30 Essential Texas Restaurants

For all its enormous range of space, climate, and physical appearance, and for all the internal squabbles, contentions, and strivings, Texas has a tight cohesiveness perhaps stronger than any other section of America. Rich, poor, Panhandle, Gulf, city, country, Texas is the obsession, the proper study and the passionate possession of all Texans.John Steinbeck, 1962

Texas is defined in many ways by many different people. But there are at least three things anyone can agree on when it comes to the Lone Star State: barbecue, Tex-Mex and steaks. This is the holy trinity of Texas cuisine — foods that comprise our most firmly entrenched food heritage. These are the foods we invented or perfected. They are our exports to the world, our richly flavored history and although we may agree on them in broad strokes, they are also our favorite things to fight over.

In tiny Lockhart, Texas — a town long known as the Barbecue Capital of Texas — a decade-long family feud was sparked in 1999 at Kreuz Market, just shy of the barbecue joint’s 100th anniversary, after patriarch Edgar “Smitty” Schmidt‘s death. The squabble led to the creation of a brand-new Kreuz Market just down the street, where its brand-new pits were christened with hot coals from Schmidt’s timeworn pits after being carried there in a ceremonial display of reverence.

The old Kreuz was renamed Smitty’s, and although the feud wasn’t particularly fierce, it wasn’t uncommon to hear Lockhart residents align themselves with either Smitty’s or “The Church of Kreuz,” as though barbecue was their one true religion. The dispute ended this past year when the family came together once again…to open yet another barbecue joint, this one in Bee Cave. Food is what can separate us — whether along cultural lines or not — but it’s also what brings us together.

For as much as we may love to squabble over food, we love to eat it even more. And every Texan worth his boots has his own personal list of restaurants that represent Texas at its best. These are the places we recommend to visitors and the places where we take long road trips to visit ourselves. These are the places where every Texan should eat at least once before they die (preferably with those boots still on) and the restaurants that define the essential Texas dining experience.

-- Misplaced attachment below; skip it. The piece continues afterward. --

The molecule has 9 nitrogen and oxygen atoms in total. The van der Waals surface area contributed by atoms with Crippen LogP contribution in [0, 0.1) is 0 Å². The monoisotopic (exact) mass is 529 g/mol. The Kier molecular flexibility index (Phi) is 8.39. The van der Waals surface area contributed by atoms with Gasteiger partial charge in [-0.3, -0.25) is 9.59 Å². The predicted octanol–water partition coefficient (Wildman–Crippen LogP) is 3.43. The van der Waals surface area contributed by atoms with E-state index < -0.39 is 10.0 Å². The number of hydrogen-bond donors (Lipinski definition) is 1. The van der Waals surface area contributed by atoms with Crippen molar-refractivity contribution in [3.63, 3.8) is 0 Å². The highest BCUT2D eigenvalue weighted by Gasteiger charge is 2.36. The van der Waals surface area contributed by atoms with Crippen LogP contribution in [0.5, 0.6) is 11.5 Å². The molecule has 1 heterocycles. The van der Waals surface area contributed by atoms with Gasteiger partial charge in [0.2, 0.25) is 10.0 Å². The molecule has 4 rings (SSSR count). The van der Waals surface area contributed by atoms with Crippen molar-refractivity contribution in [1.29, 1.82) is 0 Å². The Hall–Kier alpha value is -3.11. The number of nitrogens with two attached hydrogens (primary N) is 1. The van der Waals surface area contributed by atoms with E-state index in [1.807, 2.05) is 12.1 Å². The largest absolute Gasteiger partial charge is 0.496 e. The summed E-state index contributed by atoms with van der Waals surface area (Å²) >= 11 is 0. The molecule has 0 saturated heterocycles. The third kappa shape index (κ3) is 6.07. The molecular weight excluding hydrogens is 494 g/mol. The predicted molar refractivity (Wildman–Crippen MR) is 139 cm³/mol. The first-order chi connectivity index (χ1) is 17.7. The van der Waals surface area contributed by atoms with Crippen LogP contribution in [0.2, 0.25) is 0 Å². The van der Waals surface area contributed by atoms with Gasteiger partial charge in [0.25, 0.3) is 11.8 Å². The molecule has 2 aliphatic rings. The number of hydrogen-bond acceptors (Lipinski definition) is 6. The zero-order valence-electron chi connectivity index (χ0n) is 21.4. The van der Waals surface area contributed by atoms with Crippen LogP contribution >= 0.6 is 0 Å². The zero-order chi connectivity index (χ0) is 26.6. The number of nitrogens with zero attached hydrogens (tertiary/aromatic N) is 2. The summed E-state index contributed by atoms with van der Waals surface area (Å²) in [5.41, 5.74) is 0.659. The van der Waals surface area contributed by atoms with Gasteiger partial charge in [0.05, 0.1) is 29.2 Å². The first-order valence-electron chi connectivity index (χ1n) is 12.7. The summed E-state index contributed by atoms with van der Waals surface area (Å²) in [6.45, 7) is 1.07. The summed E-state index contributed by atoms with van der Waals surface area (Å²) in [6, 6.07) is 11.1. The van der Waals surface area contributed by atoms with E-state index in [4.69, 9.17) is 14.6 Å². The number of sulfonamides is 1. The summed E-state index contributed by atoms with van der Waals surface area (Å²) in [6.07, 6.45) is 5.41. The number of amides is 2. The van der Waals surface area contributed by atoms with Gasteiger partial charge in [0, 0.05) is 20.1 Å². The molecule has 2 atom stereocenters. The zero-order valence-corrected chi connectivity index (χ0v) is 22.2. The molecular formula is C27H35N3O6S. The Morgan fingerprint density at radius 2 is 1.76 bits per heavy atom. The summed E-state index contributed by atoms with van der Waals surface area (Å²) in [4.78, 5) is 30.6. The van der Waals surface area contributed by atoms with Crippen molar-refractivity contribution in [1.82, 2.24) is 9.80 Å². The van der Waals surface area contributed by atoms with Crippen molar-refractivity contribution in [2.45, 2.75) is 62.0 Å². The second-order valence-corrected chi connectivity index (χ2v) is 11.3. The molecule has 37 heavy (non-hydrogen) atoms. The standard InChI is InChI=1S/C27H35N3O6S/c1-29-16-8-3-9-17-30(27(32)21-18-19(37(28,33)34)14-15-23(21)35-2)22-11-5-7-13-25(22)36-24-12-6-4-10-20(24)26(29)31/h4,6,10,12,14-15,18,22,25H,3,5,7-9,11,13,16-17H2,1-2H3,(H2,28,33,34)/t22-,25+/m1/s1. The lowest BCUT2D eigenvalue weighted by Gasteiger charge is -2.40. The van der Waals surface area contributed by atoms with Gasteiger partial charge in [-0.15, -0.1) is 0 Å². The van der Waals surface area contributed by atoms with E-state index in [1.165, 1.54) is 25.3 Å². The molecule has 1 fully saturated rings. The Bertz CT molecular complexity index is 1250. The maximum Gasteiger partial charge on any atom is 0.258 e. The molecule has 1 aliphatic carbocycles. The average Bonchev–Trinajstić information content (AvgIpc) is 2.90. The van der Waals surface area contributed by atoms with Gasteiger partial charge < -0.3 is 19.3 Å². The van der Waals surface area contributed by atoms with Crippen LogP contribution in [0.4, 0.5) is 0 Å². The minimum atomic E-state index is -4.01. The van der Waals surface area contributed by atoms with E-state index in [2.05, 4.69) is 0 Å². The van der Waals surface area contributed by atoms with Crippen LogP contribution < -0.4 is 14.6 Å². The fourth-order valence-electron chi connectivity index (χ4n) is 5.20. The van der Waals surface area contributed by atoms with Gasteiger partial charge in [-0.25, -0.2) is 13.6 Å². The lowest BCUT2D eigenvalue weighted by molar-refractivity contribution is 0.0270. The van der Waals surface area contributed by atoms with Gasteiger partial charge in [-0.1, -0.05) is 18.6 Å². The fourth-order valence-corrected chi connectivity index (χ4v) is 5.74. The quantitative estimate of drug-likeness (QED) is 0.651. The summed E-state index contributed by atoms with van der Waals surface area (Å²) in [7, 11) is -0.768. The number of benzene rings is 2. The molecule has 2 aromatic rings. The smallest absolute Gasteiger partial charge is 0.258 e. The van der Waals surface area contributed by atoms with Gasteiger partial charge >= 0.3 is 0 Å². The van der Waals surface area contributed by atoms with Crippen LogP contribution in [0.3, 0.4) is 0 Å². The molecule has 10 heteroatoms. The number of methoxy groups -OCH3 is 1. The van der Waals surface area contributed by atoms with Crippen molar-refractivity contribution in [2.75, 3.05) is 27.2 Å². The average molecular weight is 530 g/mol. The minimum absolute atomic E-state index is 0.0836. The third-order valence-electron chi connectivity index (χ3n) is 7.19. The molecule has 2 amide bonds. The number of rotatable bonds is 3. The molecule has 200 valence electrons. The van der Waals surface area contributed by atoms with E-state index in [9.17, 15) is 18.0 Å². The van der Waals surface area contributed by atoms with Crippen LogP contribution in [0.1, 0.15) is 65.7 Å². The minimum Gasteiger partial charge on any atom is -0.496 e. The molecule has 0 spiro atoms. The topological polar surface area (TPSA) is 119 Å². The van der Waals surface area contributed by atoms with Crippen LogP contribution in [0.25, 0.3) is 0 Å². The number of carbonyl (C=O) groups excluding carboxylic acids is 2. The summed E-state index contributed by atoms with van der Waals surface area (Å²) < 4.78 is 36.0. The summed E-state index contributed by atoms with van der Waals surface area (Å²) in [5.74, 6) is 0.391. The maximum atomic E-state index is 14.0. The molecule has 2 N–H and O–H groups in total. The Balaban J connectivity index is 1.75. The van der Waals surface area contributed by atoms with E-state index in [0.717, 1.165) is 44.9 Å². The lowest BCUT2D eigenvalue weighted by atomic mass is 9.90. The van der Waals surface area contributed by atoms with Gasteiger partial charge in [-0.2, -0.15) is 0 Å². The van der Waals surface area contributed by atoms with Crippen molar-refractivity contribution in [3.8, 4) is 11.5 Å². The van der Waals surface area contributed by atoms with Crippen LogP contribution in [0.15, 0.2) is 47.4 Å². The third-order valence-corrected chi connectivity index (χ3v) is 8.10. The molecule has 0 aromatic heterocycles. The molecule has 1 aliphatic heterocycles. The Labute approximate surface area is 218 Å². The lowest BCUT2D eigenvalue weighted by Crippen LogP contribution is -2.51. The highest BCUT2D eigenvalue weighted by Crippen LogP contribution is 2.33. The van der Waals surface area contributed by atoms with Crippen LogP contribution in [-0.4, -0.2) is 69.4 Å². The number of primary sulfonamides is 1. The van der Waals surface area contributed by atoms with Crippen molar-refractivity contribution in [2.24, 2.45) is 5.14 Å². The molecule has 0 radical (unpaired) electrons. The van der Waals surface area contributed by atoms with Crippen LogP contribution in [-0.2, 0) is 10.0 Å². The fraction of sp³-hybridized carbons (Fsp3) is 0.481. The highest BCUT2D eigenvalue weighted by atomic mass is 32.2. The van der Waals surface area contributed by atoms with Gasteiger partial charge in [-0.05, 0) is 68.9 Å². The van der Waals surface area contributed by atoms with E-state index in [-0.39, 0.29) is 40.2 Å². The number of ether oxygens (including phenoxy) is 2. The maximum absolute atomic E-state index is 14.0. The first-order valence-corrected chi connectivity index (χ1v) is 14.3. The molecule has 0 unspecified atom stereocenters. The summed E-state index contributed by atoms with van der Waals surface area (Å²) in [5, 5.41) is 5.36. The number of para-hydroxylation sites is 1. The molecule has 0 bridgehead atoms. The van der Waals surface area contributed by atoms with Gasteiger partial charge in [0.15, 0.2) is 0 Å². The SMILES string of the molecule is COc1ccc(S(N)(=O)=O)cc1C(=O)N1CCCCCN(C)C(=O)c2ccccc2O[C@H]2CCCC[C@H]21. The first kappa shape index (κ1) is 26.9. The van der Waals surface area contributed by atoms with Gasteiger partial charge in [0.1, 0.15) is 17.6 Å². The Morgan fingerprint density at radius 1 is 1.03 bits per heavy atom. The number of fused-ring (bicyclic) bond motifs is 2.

But does that holy trinity of barbecue, Tex-Mex and steak still define Texas? Or is it our state food, chili? Maybe seafood from the Gulf Coast, or the ultramodern blending of local Texan products and international cuisines as seen at restaurants like Tyson Cole‘s Uchi or Chris Shepherd‘s Underbelly?

“Texas restaurants have come a long way since myopic New York editors thought it was strictly barbecue and chili,” says John Mariani, longtime food writer for Esquire. “Texas, and Houston in particular, is rich in every kind of cuisine and many express it with a Texas ­swagger.”

Mariani is one of 20 food writers we polled to determine once and for all what foods — and, just as importantly, what restaurants — define Texas. What are the 30 seminal Texas restaurants that everyone should visit at least once? we asked them. Not the best, per se. But the essential restaurants that have shaped our culinary landscape and continue to shape it to this day. The restaurants that, as Daniel Vaughn, a barbecue writer and author of the upcoming Texas barbecue book The Prophets of Smoked Meat, puts it, “help to tell the story of Texas cuisine.”

“These are the restaurants where I’d send Texas newcomers who wanted to understand the state,” saidHanna Raskin, a former Dallas Observer food critic who still reflects fondly on the state although she’s now helming Seattle Weekly‘s food section. “Or at least the state I like,” she added jokingly.

We could have asked chefs or restaurant owners, but we asked food writers for a reason: Their lives and careers revolve around traveling and eating, comparing and contrasting and — most importantly — documenting Texas food history one column at a time.

2121 McKinney, Dallas

Kentucky-born Dean Fearing is credited as the Father of Southwestern Cuisine thanks to his 20-year tenure at the glitzy Mansion on Turtle Creek, a Dallas institution. In 2007, however, Fearing moved away from his signature cuisine and the Mansion to open the equally glamorous Fearing’s inside the imposingRitz-Carlton hotel. The lavish eight-roomed restaurant quickly secured itself a spot in the Dallas culinary firmament with Fearing’s upscale Texan fare and earned plenty of national accolades along the way. Want to splash out like a modern-day oil baron? Fearing’s is the place to do it.

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